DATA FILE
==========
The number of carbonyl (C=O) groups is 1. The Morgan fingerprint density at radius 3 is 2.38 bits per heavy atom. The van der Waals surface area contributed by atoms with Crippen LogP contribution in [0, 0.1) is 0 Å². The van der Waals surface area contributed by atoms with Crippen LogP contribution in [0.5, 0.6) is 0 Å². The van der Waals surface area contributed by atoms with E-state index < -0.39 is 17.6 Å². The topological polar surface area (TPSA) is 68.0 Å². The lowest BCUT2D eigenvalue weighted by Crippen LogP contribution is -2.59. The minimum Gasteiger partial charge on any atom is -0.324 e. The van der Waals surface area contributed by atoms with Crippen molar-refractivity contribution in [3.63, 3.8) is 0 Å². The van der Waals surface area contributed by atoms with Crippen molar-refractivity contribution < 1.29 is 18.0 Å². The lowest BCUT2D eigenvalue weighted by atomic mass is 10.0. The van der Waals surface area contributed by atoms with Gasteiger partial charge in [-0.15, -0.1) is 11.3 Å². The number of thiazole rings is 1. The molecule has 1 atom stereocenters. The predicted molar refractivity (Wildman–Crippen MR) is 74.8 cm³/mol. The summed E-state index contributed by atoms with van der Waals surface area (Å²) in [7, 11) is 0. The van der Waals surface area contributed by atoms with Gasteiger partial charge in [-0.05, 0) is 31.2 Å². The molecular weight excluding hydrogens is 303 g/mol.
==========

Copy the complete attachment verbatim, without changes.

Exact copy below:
The number of carbonyl (C=O) groups is 1. The Morgan fingerprint density at radius 3 is 2.38 bits per heavy atom. The van der Waals surface area contributed by atoms with Crippen LogP contribution in [0, 0.1) is 0 Å². The van der Waals surface area contributed by atoms with Crippen LogP contribution in [0.5, 0.6) is 0 Å². The van der Waals surface area contributed by atoms with E-state index < -0.39 is 17.6 Å². The topological polar surface area (TPSA) is 68.0 Å². The lowest BCUT2D eigenvalue weighted by Crippen LogP contribution is -2.59. The minimum Gasteiger partial charge on any atom is -0.324 e. The van der Waals surface area contributed by atoms with Crippen molar-refractivity contribution in [3.63, 3.8) is 0 Å². The van der Waals surface area contributed by atoms with Crippen molar-refractivity contribution < 1.29 is 18.0 Å². The lowest BCUT2D eigenvalue weighted by atomic mass is 10.0. The van der Waals surface area contributed by atoms with Gasteiger partial charge in [-0.15, -0.1) is 11.3 Å². The number of thiazole rings is 1. The molecule has 1 atom stereocenters. The predicted molar refractivity (Wildman–Crippen MR) is 74.8 cm³/mol. The summed E-state index contributed by atoms with van der Waals surface area (Å²) in [7, 11) is 0. The van der Waals surface area contributed by atoms with Gasteiger partial charge in [-0.05, 0) is 31.2 Å². The molecular weight excluding hydrogens is 303 g/mol.